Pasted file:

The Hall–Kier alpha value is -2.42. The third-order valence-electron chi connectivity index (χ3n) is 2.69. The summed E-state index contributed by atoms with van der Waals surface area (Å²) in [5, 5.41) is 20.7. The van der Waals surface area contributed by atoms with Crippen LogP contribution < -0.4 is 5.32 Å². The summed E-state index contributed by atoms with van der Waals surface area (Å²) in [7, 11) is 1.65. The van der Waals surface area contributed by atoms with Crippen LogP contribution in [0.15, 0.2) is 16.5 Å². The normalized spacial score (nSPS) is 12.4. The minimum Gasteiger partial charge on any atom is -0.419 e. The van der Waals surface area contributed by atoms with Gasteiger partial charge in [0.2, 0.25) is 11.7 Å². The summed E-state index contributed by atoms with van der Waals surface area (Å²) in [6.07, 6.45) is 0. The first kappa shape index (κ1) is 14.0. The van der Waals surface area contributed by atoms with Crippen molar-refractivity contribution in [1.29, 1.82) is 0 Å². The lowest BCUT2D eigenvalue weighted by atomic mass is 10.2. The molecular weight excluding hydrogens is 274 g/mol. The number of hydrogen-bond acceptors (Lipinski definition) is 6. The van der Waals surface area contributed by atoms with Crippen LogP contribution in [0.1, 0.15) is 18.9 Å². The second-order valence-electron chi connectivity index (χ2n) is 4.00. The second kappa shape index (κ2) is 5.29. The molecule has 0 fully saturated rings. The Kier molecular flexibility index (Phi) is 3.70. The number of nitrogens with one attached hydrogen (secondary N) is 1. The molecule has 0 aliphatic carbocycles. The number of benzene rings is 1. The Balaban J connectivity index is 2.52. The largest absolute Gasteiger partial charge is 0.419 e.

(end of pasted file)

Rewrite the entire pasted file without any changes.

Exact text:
The Hall–Kier alpha value is -2.42. The third-order valence-electron chi connectivity index (χ3n) is 2.69. The summed E-state index contributed by atoms with van der Waals surface area (Å²) in [5, 5.41) is 20.7. The van der Waals surface area contributed by atoms with Crippen LogP contribution < -0.4 is 5.32 Å². The summed E-state index contributed by atoms with van der Waals surface area (Å²) in [7, 11) is 1.65. The van der Waals surface area contributed by atoms with Crippen LogP contribution in [0.15, 0.2) is 16.5 Å². The normalized spacial score (nSPS) is 12.4. The minimum Gasteiger partial charge on any atom is -0.419 e. The van der Waals surface area contributed by atoms with Gasteiger partial charge in [0.2, 0.25) is 11.7 Å². The summed E-state index contributed by atoms with van der Waals surface area (Å²) in [6.07, 6.45) is 0. The first kappa shape index (κ1) is 14.0. The van der Waals surface area contributed by atoms with Crippen molar-refractivity contribution in [1.29, 1.82) is 0 Å². The lowest BCUT2D eigenvalue weighted by atomic mass is 10.2. The molecular weight excluding hydrogens is 274 g/mol. The number of hydrogen-bond acceptors (Lipinski definition) is 6. The van der Waals surface area contributed by atoms with Crippen LogP contribution in [0.1, 0.15) is 18.9 Å². The second-order valence-electron chi connectivity index (χ2n) is 4.00. The second kappa shape index (κ2) is 5.29. The molecule has 0 fully saturated rings. The Kier molecular flexibility index (Phi) is 3.70. The number of nitrogens with one attached hydrogen (secondary N) is 1. The molecule has 0 aliphatic carbocycles. The number of benzene rings is 1. The Balaban J connectivity index is 2.52. The largest absolute Gasteiger partial charge is 0.419 e.